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I don’t remember much about the book’s plot except that it’s basically about a boy who goes into a store with a lot of objects and finds one that calls to him. The object gives him some sort of ability (don’t remember what exactly).

At some point he encounters a girl who has a different object that lets her turn semi-incorporeal. She can travel underground and it was either her or her mom (the mother had the same object) that accidentally lost control while sinking in the ground and broke her legs. Also, there’s a lady who can touch objects and see into their past.

I read the book sometime in the last decade. Sorry if this isn’t much to go off of. Thanks!

Update:

  • There is only one object per person because only a very particular person can actually use each object. Don’t ask me why, I don’t know.
  • Whoever ran the shop (an eccentric man if memory serves) had been searching for someone who could use the particular object given to the boy. More likely than not, the boy was given the object.
  • This particular object was chosen by the boy because he felt drawn to it (it drew him).
  • The setting is likely urban United States though I wouldn’t completely rule out the U.K.
  • The boy is probably caucasian though I don’t recall whether an exact description was given.
  • The description of the store made it feel musty and cluttered, probably something an eccentric old man would run.
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  • Do you remember whether the book was set in the Americas? France? Mars? Was the boy caucasian? Black? Asian? Did he have to buy the object, or was it given to him? Is there any explanation why some people find objects? Is it only certain types of people who can? Only one object per person? Apr 16 at 13:12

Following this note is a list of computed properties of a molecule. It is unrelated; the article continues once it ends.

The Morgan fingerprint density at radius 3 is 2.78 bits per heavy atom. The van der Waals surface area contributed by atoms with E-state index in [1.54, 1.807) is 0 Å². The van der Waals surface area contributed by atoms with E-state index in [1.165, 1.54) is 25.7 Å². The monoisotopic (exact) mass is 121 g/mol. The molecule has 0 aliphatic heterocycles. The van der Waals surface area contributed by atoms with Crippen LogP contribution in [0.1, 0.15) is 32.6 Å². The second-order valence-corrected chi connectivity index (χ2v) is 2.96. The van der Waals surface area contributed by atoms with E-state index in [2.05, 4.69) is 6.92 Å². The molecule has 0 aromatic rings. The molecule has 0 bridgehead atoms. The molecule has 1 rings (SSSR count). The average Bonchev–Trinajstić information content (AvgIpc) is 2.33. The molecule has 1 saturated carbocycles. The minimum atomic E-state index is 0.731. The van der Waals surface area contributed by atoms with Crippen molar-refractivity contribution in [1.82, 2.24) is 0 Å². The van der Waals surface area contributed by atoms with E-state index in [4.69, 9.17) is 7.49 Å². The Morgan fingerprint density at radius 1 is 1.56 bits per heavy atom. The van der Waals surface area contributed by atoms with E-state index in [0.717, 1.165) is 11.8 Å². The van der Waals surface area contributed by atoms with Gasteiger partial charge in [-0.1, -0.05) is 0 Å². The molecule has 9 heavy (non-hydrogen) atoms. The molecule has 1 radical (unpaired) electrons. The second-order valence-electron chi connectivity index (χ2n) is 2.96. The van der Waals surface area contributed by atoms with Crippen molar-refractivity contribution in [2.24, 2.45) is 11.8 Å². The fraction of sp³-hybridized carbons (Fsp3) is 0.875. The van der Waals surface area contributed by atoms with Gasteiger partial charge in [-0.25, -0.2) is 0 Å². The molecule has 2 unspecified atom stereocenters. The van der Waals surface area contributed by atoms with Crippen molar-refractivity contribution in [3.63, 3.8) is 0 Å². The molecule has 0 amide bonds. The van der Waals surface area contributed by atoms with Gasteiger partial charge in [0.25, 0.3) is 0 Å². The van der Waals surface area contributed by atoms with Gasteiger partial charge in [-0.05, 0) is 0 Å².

• I appreciate you asking for clarification to improve the post, I added some additional details.
    – twiddler
    Apr 16 at 13:52

1 Answer 1

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Found it, the book is called The Box and the Dragonfly by Ted Sanders, first book of the The Keepers series.

Front cover of The Box and the Dragonfly

From the moment Horace F. Andrews sees the sign from the bus—a sign with his own name on it—everything changes. The sighting leads him underground, to the House of Answers, a hidden warehouse full of mysterious objects. But there he finds only questions. What is this curious place? Who are the strange, secretive people who entrust him with a rare and immensely powerful gift? And what is he to do with it?

Horace quickly discovers that nothing is ordinary anymore. From the sinister man lurking around every corner to the gradual mastery of his newfound abilities to his encounters with Chloe—a girl who has an astonishing talent of her own—Horace follows a path that puts him in the middle of a centuries-old conflict.

Horace’s journey leads him and Chloe deep into a place where every decision they make could have disastrous consequences. Most important, it links Horace to the Box of Promises and a future he never saw coming.

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  • Mild chiding, self-answers are expected to be at the same level as any other answer, and include content showing that they are correct. :-D But congrats on finding it! Apr 18 at 15:50
  • Oh apologies, I'm new to this. Thank you for editing the answer, I'll make sure to follow that rule of thumb in the future.
    – twiddler
    Apr 18 at 18:16
  • No worries. :-D Frankly, I'm very glad that you came back and posted an answer instead of saying, "Huh, that's what it was," and never coming back to us. Apr 18 at 18:42

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